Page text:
Axumin PET Scans: A Breakthrough for Prostate Cancer

Axumin is an FDA-approved, Medicare-covered scan that can achieve early detection of recurrent prostate cancer after surgery or radiation. For years we have been able to detect prostate cancer recurrences with PSA, but standard body and bone scans have been unable to determine the location of the cancer until the PSA level is excessively elevated (10 to 30 or higher).

Axumin can detect recurrent disease with PSA levels less than 10 and sometimes much lower, which is the reason this scan is such an important development. READ THE FULL ARTICLE HERE > https://www.verywell.com/axumin-pet-scans-for-prostate-cancer-4126111

9 thoughts on “Axumin PET Scans: A Breakthrough for Prostate Cancer

    • Prostate Oncology Post authorReply

      Indication: Axumin® (fluciclovine F 18) injection is indicated for positron emission tomography (PET) imaging in men with suspected prostate cancer recurrence based on elevated blood prostate specific antigen (PSA) levels following prior treatment. You may find a list of facilities here: https://pcri.org/prostateimaging#axumin

  1. Steve Phelps Reply

    I have not had a prostate cancer diagnosis, only slowly elevating PSA. My current PSA is 5.6. Is the Axium Scan appropriate for Me? (I wanted to avoid biopsy.) Please let Me know.

    • Niv Reply

      If you had any radiation treatment or prostate surgery and your last 2 or3 Psa continues to raise you qualify

      Speak to your oncologist

    • roger Reply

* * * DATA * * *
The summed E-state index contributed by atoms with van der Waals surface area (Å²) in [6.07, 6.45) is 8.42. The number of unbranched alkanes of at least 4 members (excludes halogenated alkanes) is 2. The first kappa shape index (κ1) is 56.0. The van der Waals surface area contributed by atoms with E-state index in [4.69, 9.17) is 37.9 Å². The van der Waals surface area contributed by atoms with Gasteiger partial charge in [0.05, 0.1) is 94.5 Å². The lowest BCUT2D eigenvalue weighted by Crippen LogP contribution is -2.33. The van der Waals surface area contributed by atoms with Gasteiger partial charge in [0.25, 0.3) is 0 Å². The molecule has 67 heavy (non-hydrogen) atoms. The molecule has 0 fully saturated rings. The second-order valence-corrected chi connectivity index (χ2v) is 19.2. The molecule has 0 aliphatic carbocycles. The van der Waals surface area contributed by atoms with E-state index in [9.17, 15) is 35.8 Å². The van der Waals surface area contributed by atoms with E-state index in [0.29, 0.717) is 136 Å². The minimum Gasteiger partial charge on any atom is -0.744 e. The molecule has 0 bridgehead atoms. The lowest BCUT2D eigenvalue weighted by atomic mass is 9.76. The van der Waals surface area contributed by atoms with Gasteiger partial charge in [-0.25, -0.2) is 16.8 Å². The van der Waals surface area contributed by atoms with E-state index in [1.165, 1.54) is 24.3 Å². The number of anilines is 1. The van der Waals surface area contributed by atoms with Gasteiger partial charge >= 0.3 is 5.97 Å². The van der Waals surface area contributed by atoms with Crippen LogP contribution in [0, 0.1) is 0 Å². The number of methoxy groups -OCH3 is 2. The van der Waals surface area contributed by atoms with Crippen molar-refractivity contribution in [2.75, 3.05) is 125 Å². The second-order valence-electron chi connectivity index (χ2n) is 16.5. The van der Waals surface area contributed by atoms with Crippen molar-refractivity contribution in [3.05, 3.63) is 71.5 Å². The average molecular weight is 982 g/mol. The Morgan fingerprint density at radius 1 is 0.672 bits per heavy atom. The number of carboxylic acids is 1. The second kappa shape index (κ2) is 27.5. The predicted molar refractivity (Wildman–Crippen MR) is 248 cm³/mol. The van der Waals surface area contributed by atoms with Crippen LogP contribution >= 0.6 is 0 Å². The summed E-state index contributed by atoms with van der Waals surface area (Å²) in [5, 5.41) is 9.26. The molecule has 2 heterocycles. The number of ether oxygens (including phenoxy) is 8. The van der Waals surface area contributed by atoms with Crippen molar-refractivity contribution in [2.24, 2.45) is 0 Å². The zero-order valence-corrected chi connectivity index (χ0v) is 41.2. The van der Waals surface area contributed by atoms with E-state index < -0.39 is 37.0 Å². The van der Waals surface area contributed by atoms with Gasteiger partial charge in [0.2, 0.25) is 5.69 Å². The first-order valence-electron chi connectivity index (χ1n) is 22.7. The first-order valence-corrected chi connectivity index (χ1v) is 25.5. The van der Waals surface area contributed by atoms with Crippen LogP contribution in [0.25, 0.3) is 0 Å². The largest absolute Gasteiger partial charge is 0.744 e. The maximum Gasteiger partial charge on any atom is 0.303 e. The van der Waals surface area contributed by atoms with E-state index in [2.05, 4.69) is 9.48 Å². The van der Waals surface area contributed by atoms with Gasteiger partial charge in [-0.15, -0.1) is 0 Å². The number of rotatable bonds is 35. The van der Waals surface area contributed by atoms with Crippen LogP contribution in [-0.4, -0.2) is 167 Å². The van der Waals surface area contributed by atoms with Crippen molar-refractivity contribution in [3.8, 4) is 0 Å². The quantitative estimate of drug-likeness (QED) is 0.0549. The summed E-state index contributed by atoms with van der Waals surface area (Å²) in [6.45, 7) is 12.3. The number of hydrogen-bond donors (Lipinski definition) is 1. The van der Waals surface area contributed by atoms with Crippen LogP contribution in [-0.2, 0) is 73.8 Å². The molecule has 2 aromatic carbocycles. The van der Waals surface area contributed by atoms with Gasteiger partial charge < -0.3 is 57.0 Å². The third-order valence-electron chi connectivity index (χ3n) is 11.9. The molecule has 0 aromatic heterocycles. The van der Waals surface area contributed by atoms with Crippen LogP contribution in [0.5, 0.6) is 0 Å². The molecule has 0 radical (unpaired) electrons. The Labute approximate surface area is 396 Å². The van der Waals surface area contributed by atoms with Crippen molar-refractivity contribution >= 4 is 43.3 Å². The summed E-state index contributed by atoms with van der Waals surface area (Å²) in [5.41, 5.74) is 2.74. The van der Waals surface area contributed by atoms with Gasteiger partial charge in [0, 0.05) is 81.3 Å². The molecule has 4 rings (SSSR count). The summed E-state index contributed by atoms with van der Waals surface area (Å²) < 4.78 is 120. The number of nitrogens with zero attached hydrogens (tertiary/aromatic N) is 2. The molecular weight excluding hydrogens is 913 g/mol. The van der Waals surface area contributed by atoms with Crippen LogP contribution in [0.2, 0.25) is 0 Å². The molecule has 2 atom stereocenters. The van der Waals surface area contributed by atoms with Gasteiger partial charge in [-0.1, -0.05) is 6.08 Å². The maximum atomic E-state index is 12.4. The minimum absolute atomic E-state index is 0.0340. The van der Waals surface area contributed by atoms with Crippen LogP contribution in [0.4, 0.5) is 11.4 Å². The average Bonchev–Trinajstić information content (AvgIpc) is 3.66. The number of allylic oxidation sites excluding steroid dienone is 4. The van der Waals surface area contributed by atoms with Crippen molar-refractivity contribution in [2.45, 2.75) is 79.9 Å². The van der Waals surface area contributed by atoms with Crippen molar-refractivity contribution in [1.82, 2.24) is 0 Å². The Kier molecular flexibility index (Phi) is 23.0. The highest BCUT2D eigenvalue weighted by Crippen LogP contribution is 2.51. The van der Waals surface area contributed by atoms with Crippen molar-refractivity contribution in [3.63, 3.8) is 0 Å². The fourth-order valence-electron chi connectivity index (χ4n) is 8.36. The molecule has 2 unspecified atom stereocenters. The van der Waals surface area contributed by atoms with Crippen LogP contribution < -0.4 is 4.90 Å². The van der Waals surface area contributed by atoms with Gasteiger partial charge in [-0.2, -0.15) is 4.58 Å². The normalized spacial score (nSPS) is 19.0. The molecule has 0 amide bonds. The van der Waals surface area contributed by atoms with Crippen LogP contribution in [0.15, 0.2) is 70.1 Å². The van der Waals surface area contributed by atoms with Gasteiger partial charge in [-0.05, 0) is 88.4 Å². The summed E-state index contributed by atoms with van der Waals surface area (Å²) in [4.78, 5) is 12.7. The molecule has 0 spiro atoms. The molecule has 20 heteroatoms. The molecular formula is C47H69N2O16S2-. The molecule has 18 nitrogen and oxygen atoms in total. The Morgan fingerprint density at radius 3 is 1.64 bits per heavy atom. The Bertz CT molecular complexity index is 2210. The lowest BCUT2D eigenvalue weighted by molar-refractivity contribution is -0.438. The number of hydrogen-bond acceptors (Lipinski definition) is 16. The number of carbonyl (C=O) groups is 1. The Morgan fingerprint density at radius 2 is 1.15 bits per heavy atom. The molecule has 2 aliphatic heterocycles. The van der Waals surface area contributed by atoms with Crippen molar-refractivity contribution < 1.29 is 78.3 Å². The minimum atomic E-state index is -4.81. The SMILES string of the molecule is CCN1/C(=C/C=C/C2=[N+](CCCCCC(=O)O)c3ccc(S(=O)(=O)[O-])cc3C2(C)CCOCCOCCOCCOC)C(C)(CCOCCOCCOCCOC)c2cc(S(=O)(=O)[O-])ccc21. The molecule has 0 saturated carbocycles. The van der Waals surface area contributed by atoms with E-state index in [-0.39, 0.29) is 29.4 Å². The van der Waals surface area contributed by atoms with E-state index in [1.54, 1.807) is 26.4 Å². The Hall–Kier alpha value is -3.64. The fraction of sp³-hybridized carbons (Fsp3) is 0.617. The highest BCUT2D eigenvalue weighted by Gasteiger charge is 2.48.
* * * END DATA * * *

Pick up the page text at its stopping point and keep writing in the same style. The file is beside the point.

Steve,

      Please do a biopsy. My PSA was 5.5 and I did the biopsy. Out of 12 samples, 7 contained cancer cells ranging from Gleason score 6, 7, and one at 9. CT scan revealed prostate cancer cells went to a spot on the pelvis. Getting a PET scan next week to see if the cancer cells went anywhere else. Will begin hormone therapy and radiation. Don’t fool around with it! PSA is not the be all indicator. Biopsy is the solution for information.

  2. Steve Phelps Reply

    Where is the Axium Scan offered? A friend said UCLA Med. Center at a cost of $2,000.00. I have Medicare under United Health Care System. Would this be covered? Thanks for Your response.

  3. Prostate Oncology Post authorReply

    There are two different ways to do a prostate biopsy – targeted and random. The random 12-core prostate biopsy is standard and has been in use for over 25 years. Now, since MRI imaging has greatly improved, the number of needle biopsies can be reduced substantially. A couple of cores can be directed at a single target within the gland. There are pros and cons with a targeted biopsy. The first concern is that perhaps 10% of small, high-grade cancers can be missed by modern scanning. READ THE FULL ARTICLE HERE > https://WWW.VERYWELL.COM/IS-IT-POSSIBLE-TO-SUBSTITUTE-A-SCAN-FOR-PROSTATE-BIOPSY-2782279

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